I’ve lived in Athens for 17 years, and it was most difficult for me to adjust to the hot, humid summers. I had to learn a whole new way of gardening after just about everything I planted failed to survive my Southern brown thumb.
Over the years, my position has brought me into contact with people and websites that shed a great deal of light on where I was going wrong. I remained in my Northeast Ohio garden mode in my thinking and that didn’t work here. Summers in Cleveland are not so hot and humidity levels are lower. There is not nearly the amount of clay in the soils of Northeast Ohio as we find here. So I had to do some research to learn what would and would not grow in my new home city.
I have written articles on the importance of choosing native plants for landscaping, much of which I have applied with great success. Recently, I was introduced to another type of landscaping that takes into consideration the amount of water available, or lack of water. It is called xeriscaping.
Xeriscaping is a method of using landscaping and horticultural strategies that minimize water use. This method can help property owners reduce their water use by one-third, which is very helpful in drought-prone areas such as the Tennessee Valley!
According to the Alabama Cooperative Extension System, plant selection in a xeriscaped garden may vary from area to area, but there are 7 basic principles that can be applied anywhere:
- Group plants by similar water use, as well as appearance.
- If sites are dry, choose as many plants with low water requirements as possible, such as some of the ornamental grasses, barberries, Chinese hollies, and junipers.
- Reduce the amount of turf grass (lawn) area. Turf grass is the largest water user in landscaping. Use it only where necessary or consider some of the newer, drought-resistant types.
- Use plenty of organic material (peat moss, pine bark, compost) in preparing the soil.
- Use about 4 inches (no more) of mulch (wood chips, shredded bark). Mulch reduces water use by slowing evaporation and it adds organic matter to the soil and helps prevent erosion.
- Use efficient watering systems. For example, use a sprinkler that will target the areas that require water and do not overspray onto rocky or paved areas.)
- Prune, fertilize, and divide plants regularly.
Before you begin, you will want to assess your garden site. By looking at the property, you may find ways of using water-saving landscape techniques. Look for dry or rocky areas as well as areas where water might pool. You also want to note the amount of sun each area receives.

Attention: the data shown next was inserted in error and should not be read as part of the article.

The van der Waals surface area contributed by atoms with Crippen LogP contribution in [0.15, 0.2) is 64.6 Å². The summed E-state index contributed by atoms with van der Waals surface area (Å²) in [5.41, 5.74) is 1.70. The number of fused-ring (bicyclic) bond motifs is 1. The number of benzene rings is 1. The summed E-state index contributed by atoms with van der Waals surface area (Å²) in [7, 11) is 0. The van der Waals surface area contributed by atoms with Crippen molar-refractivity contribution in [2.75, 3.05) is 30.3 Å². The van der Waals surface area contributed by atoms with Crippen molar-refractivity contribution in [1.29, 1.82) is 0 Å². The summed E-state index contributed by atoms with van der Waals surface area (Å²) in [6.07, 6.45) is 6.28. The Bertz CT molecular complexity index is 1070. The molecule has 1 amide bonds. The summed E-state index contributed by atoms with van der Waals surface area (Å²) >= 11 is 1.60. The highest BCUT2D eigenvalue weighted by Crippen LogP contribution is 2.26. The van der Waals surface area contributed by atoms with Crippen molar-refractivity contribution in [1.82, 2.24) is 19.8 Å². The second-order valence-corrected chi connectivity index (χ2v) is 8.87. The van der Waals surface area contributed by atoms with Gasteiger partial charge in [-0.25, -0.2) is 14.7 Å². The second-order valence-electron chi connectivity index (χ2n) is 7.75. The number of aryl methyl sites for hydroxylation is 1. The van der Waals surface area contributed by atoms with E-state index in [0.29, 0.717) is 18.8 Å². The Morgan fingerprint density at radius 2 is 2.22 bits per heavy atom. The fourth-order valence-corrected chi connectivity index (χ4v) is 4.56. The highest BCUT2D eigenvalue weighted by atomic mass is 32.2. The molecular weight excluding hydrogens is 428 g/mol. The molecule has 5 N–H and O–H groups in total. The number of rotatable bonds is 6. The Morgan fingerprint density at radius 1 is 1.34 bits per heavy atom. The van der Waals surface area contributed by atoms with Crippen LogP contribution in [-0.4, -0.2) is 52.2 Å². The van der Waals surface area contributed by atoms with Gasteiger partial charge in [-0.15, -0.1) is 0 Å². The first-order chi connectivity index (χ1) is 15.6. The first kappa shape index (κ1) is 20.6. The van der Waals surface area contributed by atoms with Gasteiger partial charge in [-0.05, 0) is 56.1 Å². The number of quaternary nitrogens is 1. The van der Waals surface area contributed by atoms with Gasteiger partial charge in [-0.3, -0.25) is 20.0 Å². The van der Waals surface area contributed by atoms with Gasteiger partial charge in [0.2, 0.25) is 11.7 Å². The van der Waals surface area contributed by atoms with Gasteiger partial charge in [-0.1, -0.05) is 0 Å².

Once you have assessed the area, select plants and shrubs that do well in those conditions and group them together. Plant selection will be one of the most important factors in whether your garden will survive long term. Here are tips:
- Use only plant varieties that are well adapted to your locality and soil conditions. The wrong variety of plant may require greater amounts of fertilizer and water just to stay alive. Check with your local nursery, garden department, or Extension Service for suggestions. You can also research native plant varieties online.
- Group plants with similar water needs together. For example, group the vegetables requiring more water together in the garden to make the most of your watering.
- Choose moisture-loving plants for wet, poorly drained sites and drought-tolerant plants for dry, sunny areas.
- Select and plant drought-tolerant varieties that require minimal amounts of water.
Trees are also vulnerable to our weather conditions. When selecting trees, be sure to select species that do well in this area. Some good selections would include oaks, ginkgo, hackberry, Southern magnolia, Chinese pistache, American holly, golden-rain tree, and pines.
In most of our neighborhoods, the lawn (turf grass) is the most prominent vegetation. A beautifully manicured, green lawn can be the pride and joy of any homeowner. Turf grass will withstand a rough and tumble game of football, absorb heat, and control erosion.
Turf grass will also quickly suffer under drought conditions, and will consume more water than most all other plants. Therefore, the question that should be asked is, “Do I have too much grass?” Look at your property critically. Are there shady areas where grass is not doing well? Do you have grass growing among and around your shrubs? Do you have large patches of grass just because you can’t think of anything else to do with your property?
Consider replacing turf grass in areas difficult to maintain with organic mulch or ground cover. This will reduce the work involved in trying to maintain those areas and will reduce the need for heavy watering.
Be sure to properly care for the turf grass you do have. Check with your local Extension Office for information on proper fertilizer and lime application.
Adding rain barrels to your landscaping will also help conserve water. Our friend, Rhonda Britton, from Water Wheels is an expert on this topic. Look for a more in-depth article on this topic in a future issue.
By: Lynne Hart